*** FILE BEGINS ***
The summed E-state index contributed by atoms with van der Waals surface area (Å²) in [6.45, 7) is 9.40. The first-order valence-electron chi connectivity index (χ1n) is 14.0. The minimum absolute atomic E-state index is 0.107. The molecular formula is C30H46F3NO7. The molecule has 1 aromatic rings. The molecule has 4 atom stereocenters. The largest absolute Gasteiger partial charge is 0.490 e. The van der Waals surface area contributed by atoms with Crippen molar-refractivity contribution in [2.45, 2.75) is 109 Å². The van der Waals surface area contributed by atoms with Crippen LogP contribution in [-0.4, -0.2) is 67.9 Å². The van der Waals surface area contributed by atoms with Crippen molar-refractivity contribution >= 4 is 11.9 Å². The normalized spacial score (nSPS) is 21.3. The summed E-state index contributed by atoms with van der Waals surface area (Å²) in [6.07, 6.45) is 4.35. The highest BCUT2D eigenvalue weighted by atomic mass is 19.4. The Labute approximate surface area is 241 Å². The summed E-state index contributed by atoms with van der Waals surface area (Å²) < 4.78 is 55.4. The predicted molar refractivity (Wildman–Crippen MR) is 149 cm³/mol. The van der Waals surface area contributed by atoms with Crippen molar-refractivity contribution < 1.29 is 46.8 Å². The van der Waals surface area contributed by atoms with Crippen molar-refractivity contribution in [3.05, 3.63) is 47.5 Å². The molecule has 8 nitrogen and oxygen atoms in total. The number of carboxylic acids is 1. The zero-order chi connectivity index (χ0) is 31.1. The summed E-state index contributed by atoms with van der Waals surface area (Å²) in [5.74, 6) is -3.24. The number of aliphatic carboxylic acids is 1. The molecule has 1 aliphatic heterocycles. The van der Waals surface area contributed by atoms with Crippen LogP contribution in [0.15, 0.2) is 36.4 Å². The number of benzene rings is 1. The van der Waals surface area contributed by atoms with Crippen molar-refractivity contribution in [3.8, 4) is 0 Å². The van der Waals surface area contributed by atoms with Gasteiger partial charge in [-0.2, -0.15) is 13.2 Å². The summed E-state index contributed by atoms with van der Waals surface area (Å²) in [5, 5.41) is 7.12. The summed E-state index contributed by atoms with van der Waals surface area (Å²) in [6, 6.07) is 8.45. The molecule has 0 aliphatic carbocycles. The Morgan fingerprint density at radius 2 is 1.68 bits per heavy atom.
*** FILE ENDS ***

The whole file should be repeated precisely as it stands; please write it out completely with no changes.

The summed E-state index contributed by atoms with van der Waals surface area (Å²) in [6.45, 7) is 9.40. The first-order valence-electron chi connectivity index (χ1n) is 14.0. The minimum absolute atomic E-state index is 0.107. The molecular formula is C30H46F3NO7. The molecule has 1 aromatic rings. The molecule has 4 atom stereocenters. The largest absolute Gasteiger partial charge is 0.490 e. The van der Waals surface area contributed by atoms with Crippen molar-refractivity contribution in [2.45, 2.75) is 109 Å². The van der Waals surface area contributed by atoms with Crippen LogP contribution in [-0.4, -0.2) is 67.9 Å². The van der Waals surface area contributed by atoms with Crippen molar-refractivity contribution >= 4 is 11.9 Å². The normalized spacial score (nSPS) is 21.3. The summed E-state index contributed by atoms with van der Waals surface area (Å²) in [6.07, 6.45) is 4.35. The highest BCUT2D eigenvalue weighted by atomic mass is 19.4. The Labute approximate surface area is 241 Å². The summed E-state index contributed by atoms with van der Waals surface area (Å²) < 4.78 is 55.4. The predicted molar refractivity (Wildman–Crippen MR) is 149 cm³/mol. The van der Waals surface area contributed by atoms with Crippen molar-refractivity contribution < 1.29 is 46.8 Å². The van der Waals surface area contributed by atoms with Crippen molar-refractivity contribution in [3.05, 3.63) is 47.5 Å². The molecule has 8 nitrogen and oxygen atoms in total. The number of carboxylic acids is 1. The zero-order chi connectivity index (χ0) is 31.1. The summed E-state index contributed by atoms with van der Waals surface area (Å²) in [5.74, 6) is -3.24. The number of aliphatic carboxylic acids is 1. The molecule has 1 aliphatic heterocycles. The van der Waals surface area contributed by atoms with Crippen LogP contribution in [0.15, 0.2) is 36.4 Å². The number of benzene rings is 1. The van der Waals surface area contributed by atoms with Crippen molar-refractivity contribution in [3.8, 4) is 0 Å². The van der Waals surface area contributed by atoms with Gasteiger partial charge in [-0.2, -0.15) is 13.2 Å². The summed E-state index contributed by atoms with van der Waals surface area (Å²) in [5, 5.41) is 7.12. The summed E-state index contributed by atoms with van der Waals surface area (Å²) in [6, 6.07) is 8.45. The molecule has 0 aliphatic carbocycles. The Morgan fingerprint density at radius 2 is 1.68 bits per heavy atom.